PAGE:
On March 21, 2012 the Supreme Court of the United States decided
Sackett v. EPA, holding that a party subject to a
compliance order issued by the United States Environmental
Protection Agency ("EPA") pursuant to the federal Clean
Water Act ("CWA") may bring an action to challenge that
order without waiting for EPA to commence an enforcement action of
The Sacketts were owners of a
residential lot in Idaho near to, though separated by several other
lots from, a lake. In April and May 2007, the Sacketts had filled
in half an acre of their land in the process of developing the lot.
EPA issued a compliance order ("Order), finding that the
property contained wetlands, and that by placing fill on the
property the Sacketts had discharged a pollutant without a permit
in violation of the CWA. The Order asserted the Sacketts were in
continuing violation of the Act, and directed the Sacketts to
restore the property under an EPA workplan.
The Sacketts disagreed that the
property contained wetlands subject to the CWA requirements and
sought a hearing with EPA, which EPA denied. The Sacketts then
filed an action in federal district court, seeking declaratory and
injunctive relief and asserting that the issuance of the compliance
order was arbitrary and capricious within the meaning of the
federal Administrative Procedure Act ("APA"). The
district court and the intermediate appeallate court both held that
the Order was not immediately judicially reviewable and that the
Order could only be challenged in court after EPA commenced an
enforcement action potentially involving substantial fines for
In finding that the Order was a
final agency action subject to immediate review, the Supreme Court
held that the Sacketts had no other remedy in court, since it was
within EPA's discretion whether and when to commence an
enforcement action. Such an action might be commenced after
potentially ruinous fines had already accrued (up to $75,000 per
day). Further contrary to EPA's contention, the Court found
that in light of the EPA's denial of the Sacketts' hearing
request, the findings and conclusions in the Order were not subject
to further agency review.
The case is important in that it
supports the right of a party, under appropriate circumstances, to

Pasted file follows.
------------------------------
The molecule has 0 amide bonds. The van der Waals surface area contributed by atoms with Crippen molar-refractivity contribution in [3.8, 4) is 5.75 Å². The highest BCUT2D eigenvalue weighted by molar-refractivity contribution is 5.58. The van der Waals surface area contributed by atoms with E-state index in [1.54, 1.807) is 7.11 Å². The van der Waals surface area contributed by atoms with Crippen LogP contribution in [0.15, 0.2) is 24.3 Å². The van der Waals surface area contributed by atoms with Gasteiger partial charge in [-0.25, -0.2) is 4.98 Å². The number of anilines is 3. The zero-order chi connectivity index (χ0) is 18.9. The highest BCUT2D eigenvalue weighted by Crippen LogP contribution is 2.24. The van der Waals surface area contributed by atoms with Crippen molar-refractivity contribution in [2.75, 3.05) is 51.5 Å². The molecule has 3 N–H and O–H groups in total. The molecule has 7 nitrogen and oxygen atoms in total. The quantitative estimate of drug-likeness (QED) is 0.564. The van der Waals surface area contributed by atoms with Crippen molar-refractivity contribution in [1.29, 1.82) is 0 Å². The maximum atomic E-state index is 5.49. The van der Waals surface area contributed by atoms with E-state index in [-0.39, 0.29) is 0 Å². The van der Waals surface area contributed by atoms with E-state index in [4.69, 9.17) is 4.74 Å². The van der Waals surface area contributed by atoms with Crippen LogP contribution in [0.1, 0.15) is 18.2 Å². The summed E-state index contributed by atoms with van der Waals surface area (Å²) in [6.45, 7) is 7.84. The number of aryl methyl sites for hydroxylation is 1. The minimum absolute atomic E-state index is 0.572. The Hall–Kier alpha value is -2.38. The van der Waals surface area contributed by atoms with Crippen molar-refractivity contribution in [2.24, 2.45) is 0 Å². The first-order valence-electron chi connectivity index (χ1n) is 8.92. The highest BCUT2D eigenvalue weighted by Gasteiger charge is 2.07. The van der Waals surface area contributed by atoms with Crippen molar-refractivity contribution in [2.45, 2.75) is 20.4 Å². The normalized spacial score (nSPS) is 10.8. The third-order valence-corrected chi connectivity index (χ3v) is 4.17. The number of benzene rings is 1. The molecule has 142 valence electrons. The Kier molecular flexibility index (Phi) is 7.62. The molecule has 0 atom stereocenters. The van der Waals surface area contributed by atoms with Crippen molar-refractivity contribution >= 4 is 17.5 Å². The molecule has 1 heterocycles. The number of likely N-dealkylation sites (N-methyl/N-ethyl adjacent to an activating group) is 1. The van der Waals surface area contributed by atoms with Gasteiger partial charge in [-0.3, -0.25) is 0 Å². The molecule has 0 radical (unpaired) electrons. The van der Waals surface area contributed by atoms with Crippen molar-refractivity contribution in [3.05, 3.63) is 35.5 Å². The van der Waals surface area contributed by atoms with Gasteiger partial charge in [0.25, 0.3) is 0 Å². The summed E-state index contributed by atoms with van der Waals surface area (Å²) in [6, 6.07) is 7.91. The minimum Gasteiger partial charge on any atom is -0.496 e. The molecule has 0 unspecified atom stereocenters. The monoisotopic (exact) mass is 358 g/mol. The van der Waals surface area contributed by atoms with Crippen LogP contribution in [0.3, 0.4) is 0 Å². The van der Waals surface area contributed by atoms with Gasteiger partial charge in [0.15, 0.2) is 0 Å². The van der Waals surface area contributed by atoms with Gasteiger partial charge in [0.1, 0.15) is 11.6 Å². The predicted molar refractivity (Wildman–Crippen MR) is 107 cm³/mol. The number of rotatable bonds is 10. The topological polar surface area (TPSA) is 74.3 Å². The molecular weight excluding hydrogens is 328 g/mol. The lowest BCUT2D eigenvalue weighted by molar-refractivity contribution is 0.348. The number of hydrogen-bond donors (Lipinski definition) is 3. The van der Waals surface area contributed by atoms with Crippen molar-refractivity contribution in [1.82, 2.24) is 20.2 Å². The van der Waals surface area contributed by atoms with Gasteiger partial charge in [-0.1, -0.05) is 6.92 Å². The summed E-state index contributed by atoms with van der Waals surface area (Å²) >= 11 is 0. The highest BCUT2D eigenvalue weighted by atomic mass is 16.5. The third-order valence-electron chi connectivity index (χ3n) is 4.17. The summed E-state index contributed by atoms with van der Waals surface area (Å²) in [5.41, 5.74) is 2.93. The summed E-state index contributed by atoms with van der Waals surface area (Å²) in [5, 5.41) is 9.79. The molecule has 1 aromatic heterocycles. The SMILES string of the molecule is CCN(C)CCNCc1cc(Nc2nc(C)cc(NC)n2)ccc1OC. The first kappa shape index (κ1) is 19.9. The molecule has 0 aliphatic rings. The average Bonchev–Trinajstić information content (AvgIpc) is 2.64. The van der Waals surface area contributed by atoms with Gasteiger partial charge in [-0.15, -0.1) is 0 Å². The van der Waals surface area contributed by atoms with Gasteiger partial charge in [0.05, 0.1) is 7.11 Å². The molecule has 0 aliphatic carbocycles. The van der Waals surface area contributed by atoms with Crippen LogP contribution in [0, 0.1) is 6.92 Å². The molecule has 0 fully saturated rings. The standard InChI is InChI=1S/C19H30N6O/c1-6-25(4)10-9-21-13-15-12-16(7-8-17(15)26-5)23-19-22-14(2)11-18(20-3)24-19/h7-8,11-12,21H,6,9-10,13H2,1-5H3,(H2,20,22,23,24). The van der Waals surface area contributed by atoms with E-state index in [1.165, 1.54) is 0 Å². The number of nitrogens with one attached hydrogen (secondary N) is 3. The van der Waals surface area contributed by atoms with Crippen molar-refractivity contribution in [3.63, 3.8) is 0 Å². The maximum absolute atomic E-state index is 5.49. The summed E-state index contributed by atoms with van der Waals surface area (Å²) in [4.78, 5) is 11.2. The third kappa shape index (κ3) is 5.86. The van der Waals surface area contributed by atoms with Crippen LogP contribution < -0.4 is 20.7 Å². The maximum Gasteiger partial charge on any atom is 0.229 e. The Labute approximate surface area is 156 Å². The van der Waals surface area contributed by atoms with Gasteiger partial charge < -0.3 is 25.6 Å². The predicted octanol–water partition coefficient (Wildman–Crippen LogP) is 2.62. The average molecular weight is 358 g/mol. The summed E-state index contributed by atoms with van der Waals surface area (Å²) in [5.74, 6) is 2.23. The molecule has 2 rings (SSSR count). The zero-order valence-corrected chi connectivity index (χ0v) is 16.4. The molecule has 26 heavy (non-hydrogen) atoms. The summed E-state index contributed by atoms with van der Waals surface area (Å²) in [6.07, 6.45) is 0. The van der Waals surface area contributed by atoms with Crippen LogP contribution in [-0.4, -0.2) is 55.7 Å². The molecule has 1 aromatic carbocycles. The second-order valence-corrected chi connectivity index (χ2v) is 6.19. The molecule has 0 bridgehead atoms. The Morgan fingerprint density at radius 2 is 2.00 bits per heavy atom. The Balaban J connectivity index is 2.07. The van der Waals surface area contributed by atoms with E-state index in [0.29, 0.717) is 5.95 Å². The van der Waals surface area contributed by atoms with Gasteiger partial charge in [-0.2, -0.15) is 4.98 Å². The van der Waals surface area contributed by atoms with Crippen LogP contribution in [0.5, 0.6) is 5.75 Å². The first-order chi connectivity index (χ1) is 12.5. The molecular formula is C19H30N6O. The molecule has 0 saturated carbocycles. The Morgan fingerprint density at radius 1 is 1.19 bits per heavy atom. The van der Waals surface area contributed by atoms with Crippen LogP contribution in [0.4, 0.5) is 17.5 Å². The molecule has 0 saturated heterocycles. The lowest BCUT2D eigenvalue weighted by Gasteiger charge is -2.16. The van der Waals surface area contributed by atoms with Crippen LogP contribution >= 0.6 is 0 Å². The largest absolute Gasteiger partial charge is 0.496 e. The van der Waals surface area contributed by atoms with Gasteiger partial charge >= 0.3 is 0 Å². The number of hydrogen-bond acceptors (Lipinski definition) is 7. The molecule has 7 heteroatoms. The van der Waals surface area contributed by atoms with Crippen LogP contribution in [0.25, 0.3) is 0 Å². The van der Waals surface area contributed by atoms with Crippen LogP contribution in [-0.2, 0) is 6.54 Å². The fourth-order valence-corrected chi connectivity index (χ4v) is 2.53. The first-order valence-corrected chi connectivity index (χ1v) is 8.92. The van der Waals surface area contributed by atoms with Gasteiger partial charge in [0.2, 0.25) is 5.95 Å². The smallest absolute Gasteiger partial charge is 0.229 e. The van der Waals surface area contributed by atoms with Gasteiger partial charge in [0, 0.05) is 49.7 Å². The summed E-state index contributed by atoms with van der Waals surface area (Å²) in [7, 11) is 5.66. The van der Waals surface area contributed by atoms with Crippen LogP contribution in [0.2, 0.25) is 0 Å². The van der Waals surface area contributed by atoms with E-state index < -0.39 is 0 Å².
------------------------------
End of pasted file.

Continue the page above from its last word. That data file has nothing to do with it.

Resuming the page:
challenge agency action without the need to await full blown agency
enforcement proceedings. It should be noted, however, that the
long-term impact of the court's decision on future EPA
The content of this article is intended to provide a general
guide to the subject matter. Specialist advice should be sought
about your specific circumstances.
To print this article, all you need is to be registered on Mondaq.com.
Click to Login as an existing user or Register so you can print this article.
The U.S. Environmental Protection Agency has published a proposed rule entitled Response to Petition for Rulemaking; Findings of Substantial Inadequacy; and SIP Calls to Amend Provisions Applying to Excess Emissions During Periods of Startup, Shutdown, and Malfunction.
Last week, the European Parliament rejected a proposal to reduce the quantity of greenhouse gas (GHG) emissions allowances in order to fix a supply-demand imbalance in the European Union Emissions Trading System (EU ETS).
After being taken to task by states and its own Inspector General for lack of final guidance on Vapor Intrusion, EPA has just released draft guidance documents for hazardous substances and petroleum products for comment.
On April 19, 2013, EPA released the proposed "Effluent Limitations Guidelines and Standards for the Steam Electric Power Generating Point Source Category" (Steam Electric ELG). The proposed Steam Electric ELG would revise the existing technology-based effluent limitations guidelines [40 CFR 423] for most steam electric power plants and their discharges to U.S. waters or POTWs.
In a decision that should not have come as a surprise to anyone, the 9th Circuit Court of Appeals ruled on Thursday, in "Conservation Northwest v. Sherman", that the Bureau of Land Management and other agencies implementing the Northwest Forest Plan could not amend the NFP.